On Nov. 3 the U.S. Green Building Council (USGBC) announced updates to the primary version of the LEED green building certification program, LEED v4, to more directly address carbon emissions and climate change.
USGBC said the updates will raise the threshold of LEED v4 to encourage greater energy performance, aligning LEED v4 with the rigor of the LEED v4.1 standard, which raised the bar on energy and climate upon its release in 2018.
According to the Council, with the changes:
Building Design and Construction (BD+C) and Interior Design and Construction (ID+C) projects will be able to demonstrate improvement in energy performance with LEED v4.1’s metric of energy cost or greenhouse gas emissions in addition to LEED v4’s original source energy metric.
As noted by USGBC, for the last nine years, LEED v4 has been the primary, balloted version of the LEED green building certification. However, its guidelines on reducing energy demand focused first on usage and efficiency.
Meanwhile, the LEED v4.1 standard introduced energy metrics on cost and greenhouse gas emissions, a first for LEED.
Together, both LEED v4 and LEED v4.1 take on the evolving needs of the market and build on previous versions of the LEED ratings system.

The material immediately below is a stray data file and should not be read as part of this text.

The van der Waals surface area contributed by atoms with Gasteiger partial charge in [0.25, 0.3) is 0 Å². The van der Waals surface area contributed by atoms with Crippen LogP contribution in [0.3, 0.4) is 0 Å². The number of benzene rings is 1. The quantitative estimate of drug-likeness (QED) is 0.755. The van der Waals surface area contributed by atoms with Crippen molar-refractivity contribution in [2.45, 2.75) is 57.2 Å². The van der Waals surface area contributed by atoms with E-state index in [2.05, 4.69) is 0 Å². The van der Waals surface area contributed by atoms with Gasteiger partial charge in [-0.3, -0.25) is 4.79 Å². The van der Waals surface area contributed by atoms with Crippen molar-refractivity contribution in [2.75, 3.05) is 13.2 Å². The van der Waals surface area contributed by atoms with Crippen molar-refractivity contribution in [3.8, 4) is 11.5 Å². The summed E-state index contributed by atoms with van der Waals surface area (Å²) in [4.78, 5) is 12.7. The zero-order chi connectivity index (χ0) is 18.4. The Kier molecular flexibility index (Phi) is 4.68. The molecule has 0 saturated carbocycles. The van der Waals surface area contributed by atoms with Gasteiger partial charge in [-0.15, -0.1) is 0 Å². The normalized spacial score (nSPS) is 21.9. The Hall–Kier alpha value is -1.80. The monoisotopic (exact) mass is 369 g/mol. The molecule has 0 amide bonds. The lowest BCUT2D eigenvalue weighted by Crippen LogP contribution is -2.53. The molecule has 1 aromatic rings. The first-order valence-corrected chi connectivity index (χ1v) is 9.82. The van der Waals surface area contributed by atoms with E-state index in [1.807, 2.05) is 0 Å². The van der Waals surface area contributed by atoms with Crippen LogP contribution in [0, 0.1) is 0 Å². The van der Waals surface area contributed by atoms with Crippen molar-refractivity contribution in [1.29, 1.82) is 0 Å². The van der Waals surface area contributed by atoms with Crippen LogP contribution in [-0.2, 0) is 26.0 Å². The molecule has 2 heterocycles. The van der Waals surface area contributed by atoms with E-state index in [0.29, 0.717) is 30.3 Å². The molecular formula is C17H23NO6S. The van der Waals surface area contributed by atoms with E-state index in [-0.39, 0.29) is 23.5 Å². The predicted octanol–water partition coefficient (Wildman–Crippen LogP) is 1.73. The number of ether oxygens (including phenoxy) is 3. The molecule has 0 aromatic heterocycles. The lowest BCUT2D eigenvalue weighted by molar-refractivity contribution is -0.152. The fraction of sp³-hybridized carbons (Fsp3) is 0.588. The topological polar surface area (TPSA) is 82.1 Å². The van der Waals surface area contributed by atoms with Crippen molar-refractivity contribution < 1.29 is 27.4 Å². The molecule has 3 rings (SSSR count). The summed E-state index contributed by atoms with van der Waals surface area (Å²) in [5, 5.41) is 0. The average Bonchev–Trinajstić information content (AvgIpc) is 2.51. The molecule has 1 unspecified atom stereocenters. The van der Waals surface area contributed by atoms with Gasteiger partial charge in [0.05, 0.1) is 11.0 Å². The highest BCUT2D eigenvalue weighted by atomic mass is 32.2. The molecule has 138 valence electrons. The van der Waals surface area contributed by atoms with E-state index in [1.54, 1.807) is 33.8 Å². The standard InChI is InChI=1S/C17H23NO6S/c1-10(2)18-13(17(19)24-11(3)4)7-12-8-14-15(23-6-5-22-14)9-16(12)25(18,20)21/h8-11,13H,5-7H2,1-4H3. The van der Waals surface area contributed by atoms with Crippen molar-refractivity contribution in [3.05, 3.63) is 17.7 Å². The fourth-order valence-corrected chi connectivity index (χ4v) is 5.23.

The next version of the LEED rating system will enter the development phase in January 2023. It will be guided by the USGBC's Future of LEED Principles, which USGBC said were developed after months of conversations that engaged the global LEED community. As further stated by USGBC:
LEED is powered by a community of volunteers that represent a spectrum of industries and professional expertise working groups and consensus committees. These volunteer groups will ensure that there are no gaps in knowledge or capacity as the work moves forward on LEED v5. The call for volunteers will open in December 2022.
Peter Templeton, president and CEO of USGBC, concluded:
“From day one, USGBC has been committed to the continuous improvements and advancement of green buildings standards. The new updates to LEED v4 affirm that climate is core to LEED. LEED certification has been a critical tool to help empower organizations to build and improve the conditions of buildings today that address climate change.”